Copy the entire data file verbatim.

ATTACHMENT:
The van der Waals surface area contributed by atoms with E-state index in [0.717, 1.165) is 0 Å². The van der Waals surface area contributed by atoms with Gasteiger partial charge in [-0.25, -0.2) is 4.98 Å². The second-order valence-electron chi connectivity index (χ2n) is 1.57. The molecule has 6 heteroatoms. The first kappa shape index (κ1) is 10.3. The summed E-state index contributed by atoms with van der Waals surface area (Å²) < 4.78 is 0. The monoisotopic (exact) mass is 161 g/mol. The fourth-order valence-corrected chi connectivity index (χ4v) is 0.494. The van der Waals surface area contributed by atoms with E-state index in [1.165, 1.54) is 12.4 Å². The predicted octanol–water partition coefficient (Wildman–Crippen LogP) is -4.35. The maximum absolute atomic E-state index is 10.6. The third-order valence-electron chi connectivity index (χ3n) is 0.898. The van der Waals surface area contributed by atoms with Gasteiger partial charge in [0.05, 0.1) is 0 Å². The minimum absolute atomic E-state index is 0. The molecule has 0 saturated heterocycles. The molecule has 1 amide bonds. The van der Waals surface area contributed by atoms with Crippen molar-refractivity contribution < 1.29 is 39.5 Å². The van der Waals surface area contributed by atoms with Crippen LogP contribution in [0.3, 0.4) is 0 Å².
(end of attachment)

The van der Waals surface area contributed by atoms with E-state index in [0.717, 1.165) is 0 Å². The van der Waals surface area contributed by atoms with Gasteiger partial charge in [-0.25, -0.2) is 4.98 Å². The second-order valence-electron chi connectivity index (χ2n) is 1.57. The molecule has 6 heteroatoms. The first kappa shape index (κ1) is 10.3. The summed E-state index contributed by atoms with van der Waals surface area (Å²) < 4.78 is 0. The monoisotopic (exact) mass is 161 g/mol. The fourth-order valence-corrected chi connectivity index (χ4v) is 0.494. The van der Waals surface area contributed by atoms with E-state index in [1.165, 1.54) is 12.4 Å². The predicted octanol–water partition coefficient (Wildman–Crippen LogP) is -4.35. The maximum absolute atomic E-state index is 10.6. The third-order valence-electron chi connectivity index (χ3n) is 0.898. The van der Waals surface area contributed by atoms with Gasteiger partial charge in [0.05, 0.1) is 0 Å². The minimum absolute atomic E-state index is 0. The molecule has 0 saturated heterocycles. The molecule has 1 amide bonds. The van der Waals surface area contributed by atoms with Crippen molar-refractivity contribution < 1.29 is 39.5 Å². The van der Waals surface area contributed by atoms with Crippen LogP contribution in [0.3, 0.4) is 0 Å².